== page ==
Christopher Hitchens, one of the greatest public intellectuals of the last four decades, famously said 'The only way for any country to get out of poverty is the empowerment of women'. Everyone at ISET would no doubt agree with him – Professor Norberto Pignatti in particular, whose latest publication examines how increasing women's participation in the labor force is important for sustainable economic development in transition countries.
This paper analyses income distribution and poverty reduction in Georgia in the period 2010 to 2017/2018. As we have no data for 2019, our findings do not relate to the most recent distributional policies of the Georgian government. Our results suggest that while Georgia has substantially reduced poverty and income inequality, continuous monitoring of the situation would be helpful.
“The lobby of the Metropole, Moscow's lovingly restored grand hotel a few blocks from Red Square, is almost deserted on this gray spring afternoon. That's just fine with Jeffrey D. Sachs, a boyish-looking 38-year-old Harvard professor who is now probably the most important economist in the world. He has appropriated a cluster of comfortable armchairs for a meeting with two members of his team, Americans who work full time in Russia. The agenda is Russia's safety net or, more precisely, whether unemployed workers will be able to make ends meet.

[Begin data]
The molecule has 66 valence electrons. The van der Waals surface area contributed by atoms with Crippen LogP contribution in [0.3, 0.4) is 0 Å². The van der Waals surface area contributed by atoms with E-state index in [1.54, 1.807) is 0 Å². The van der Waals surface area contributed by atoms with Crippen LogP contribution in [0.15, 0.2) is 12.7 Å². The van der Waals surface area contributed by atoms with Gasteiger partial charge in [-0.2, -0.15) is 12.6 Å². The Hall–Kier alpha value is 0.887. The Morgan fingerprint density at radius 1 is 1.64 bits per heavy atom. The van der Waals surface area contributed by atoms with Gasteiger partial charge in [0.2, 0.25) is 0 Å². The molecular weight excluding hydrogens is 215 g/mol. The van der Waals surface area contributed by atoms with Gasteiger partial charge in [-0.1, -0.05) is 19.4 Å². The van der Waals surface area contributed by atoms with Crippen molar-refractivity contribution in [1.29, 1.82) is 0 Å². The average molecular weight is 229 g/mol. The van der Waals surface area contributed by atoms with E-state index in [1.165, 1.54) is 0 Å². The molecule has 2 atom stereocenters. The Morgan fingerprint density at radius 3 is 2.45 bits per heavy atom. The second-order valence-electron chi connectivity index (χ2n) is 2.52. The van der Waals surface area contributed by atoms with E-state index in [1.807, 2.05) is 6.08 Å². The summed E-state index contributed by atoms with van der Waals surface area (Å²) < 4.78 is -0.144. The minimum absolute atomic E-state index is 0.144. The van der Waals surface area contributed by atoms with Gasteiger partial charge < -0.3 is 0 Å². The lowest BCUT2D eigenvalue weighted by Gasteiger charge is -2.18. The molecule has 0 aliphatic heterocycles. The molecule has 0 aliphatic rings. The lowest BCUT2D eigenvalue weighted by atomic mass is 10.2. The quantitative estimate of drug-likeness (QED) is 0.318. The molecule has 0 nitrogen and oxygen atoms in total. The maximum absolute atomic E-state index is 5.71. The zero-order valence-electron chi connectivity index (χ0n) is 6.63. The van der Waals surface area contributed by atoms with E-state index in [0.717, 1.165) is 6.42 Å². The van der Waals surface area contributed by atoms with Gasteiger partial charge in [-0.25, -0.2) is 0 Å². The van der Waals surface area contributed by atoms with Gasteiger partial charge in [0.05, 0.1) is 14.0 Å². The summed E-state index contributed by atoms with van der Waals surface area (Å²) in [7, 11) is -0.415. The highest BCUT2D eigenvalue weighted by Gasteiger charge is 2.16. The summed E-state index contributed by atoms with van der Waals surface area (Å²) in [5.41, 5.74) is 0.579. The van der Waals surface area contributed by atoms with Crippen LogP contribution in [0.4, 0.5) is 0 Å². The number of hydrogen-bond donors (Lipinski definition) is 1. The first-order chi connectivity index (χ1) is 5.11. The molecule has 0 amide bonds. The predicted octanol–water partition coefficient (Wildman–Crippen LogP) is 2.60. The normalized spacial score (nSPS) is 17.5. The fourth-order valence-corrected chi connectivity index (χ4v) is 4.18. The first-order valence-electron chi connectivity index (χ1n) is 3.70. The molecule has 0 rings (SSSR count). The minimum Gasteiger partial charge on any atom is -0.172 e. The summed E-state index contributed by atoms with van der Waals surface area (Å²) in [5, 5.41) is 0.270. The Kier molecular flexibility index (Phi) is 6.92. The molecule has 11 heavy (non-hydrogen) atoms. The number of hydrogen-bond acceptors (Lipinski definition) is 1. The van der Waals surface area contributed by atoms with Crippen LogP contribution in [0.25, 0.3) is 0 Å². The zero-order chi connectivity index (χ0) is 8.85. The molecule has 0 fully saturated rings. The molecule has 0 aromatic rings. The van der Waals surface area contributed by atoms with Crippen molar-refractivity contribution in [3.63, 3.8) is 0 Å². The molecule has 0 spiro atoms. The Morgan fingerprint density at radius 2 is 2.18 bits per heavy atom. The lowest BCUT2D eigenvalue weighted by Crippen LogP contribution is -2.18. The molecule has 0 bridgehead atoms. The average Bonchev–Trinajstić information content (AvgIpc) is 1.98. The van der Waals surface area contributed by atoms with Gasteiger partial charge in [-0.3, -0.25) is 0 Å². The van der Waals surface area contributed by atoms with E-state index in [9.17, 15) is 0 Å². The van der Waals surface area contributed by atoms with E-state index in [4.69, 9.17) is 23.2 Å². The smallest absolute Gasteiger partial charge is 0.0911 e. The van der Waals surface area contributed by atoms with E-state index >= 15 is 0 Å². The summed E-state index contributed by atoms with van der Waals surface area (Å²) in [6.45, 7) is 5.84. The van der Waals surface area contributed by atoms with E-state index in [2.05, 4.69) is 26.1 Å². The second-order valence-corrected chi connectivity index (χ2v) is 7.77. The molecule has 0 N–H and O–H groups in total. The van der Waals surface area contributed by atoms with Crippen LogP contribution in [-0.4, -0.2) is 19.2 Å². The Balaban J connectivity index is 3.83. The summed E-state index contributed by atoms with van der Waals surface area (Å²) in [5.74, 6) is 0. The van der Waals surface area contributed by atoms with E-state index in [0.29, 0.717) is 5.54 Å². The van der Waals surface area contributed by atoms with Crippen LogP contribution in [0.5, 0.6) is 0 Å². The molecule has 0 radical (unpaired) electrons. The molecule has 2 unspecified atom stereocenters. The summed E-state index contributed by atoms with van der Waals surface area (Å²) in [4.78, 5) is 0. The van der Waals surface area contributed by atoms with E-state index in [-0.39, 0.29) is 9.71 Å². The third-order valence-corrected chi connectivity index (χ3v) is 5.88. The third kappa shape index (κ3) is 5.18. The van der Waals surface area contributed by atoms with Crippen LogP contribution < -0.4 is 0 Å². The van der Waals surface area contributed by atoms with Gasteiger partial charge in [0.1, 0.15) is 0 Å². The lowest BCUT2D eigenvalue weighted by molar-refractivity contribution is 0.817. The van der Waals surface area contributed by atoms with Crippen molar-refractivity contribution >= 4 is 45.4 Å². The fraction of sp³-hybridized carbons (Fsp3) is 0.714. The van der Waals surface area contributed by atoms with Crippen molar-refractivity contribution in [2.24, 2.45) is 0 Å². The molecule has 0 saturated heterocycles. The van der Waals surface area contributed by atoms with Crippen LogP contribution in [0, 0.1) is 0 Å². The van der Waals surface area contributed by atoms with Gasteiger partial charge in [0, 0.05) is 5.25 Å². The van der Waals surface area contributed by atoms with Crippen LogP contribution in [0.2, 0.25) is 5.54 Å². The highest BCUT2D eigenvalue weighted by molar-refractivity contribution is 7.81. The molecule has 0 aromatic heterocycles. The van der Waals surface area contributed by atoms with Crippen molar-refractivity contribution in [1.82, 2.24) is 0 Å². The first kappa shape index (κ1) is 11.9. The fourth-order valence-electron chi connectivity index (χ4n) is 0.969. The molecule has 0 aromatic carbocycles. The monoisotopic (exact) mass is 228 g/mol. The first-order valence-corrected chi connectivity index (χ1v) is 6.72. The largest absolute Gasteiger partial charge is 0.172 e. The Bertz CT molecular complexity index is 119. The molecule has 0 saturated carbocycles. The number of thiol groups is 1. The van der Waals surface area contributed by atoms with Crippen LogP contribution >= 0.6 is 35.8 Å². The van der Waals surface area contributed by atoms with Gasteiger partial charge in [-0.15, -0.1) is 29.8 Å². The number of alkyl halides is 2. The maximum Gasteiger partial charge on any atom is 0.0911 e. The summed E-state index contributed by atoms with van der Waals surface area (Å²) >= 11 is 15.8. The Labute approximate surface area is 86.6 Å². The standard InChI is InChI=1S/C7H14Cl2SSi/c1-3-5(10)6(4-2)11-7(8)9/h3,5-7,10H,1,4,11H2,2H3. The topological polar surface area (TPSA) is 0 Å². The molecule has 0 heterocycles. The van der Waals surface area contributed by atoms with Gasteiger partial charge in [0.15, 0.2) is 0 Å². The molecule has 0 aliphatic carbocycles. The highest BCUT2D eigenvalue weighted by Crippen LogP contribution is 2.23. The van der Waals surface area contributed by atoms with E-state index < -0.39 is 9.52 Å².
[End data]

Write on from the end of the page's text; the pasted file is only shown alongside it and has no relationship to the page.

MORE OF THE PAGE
On January 15, ISET had the privilege to host a living economic legend when Professor Erik S. Reinert visited the institute to participate in the Georgian-language launch of his book, How Rich Countries Got Rich, and Why Poor Countries Stay Poor. His work, which was originally published in 2007, has now been published in over twenty languages and remains one of the most widely-discussed economic works of recent years.
Gender-biased sex selection (GBSS) in favor of boys is an indicator of gender discrimination and highlights the inequality towards girls throughout many countries. Patriarchal structures reinforce a preference for sons and perpetuate a societal climate of violence and discrimination against women and girls. GBSS is moreover a symptom of the pervasive social, political, cultural, and economic injustices against women and girls.